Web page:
The Australian Academy of Health and Medical Sciences elects the best and brightest minds in the field of medical and health sciences as Fellows.

Fellows are elected in recognition of their outstanding achievements and exceptional contributions to the sector. The Fellowship are acknowledged for their clinical, non-clinical, leadership, industry and research contributions.

About Fellowship with AAHMS

Find Fellows of the AAHMS

To find Fellows of our Academy either use the search form below or download the full list of current Fellows here.

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Professor of Neurology
University of Western Australia

Professor Hankey is recognized nationally and internationally for excellence in medical and health science in the field of stroke research.  He has a number of international and national awards as well as more than 300 publications in which he has made major advances in the field of stroke prevention particularly.  He has shown how blood thinners prevent recurrent stroke.  He is an outstanding leader in his role as Professor of Neurology, University of Western Australia as well having global roles such as World Stroke Organization board member and editorial consultant for one of the world’s leading journals, The Lancet.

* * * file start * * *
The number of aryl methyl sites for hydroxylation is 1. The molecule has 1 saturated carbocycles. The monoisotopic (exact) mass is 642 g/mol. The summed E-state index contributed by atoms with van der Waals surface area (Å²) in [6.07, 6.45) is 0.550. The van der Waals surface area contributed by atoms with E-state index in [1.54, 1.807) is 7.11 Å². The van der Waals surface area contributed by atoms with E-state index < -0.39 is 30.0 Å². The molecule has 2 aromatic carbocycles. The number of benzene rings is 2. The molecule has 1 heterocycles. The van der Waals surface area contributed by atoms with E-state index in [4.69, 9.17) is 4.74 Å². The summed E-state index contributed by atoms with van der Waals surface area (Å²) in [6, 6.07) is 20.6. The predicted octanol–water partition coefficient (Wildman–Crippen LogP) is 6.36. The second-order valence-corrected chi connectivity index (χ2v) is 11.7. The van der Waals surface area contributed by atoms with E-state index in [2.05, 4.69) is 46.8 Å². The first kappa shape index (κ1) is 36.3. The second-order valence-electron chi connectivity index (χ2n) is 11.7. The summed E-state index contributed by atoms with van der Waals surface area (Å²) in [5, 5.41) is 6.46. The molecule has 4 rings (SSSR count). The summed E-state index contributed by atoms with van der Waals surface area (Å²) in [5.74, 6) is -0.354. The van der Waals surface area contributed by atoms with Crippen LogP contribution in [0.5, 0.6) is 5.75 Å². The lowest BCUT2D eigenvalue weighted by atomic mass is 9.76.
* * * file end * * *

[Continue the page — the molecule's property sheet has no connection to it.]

Deputy Director
Neuroscience Research Australia

Simon Gandevia is a clinical neurophysiologist with a history of major discoveries about human movement control in health and disease.  His research covers three strands: (i) neural mechanisms of proprioception; (ii) neural control of muscle performance, especially during muscle fatigue; and (iii) control of human breathing muscles.  His work has provided insight into many disorders, including stroke, spinal cord injury, prior–‐polio, asthma, chronic obstructive pulmonary disease, and obstructive sleep apnoea.  Also, he was a founder of the Prince of Wales Medical Research Institute (now NeuRA) in 1992 and elected a Fellow of the Australian Academy of Science in 1998.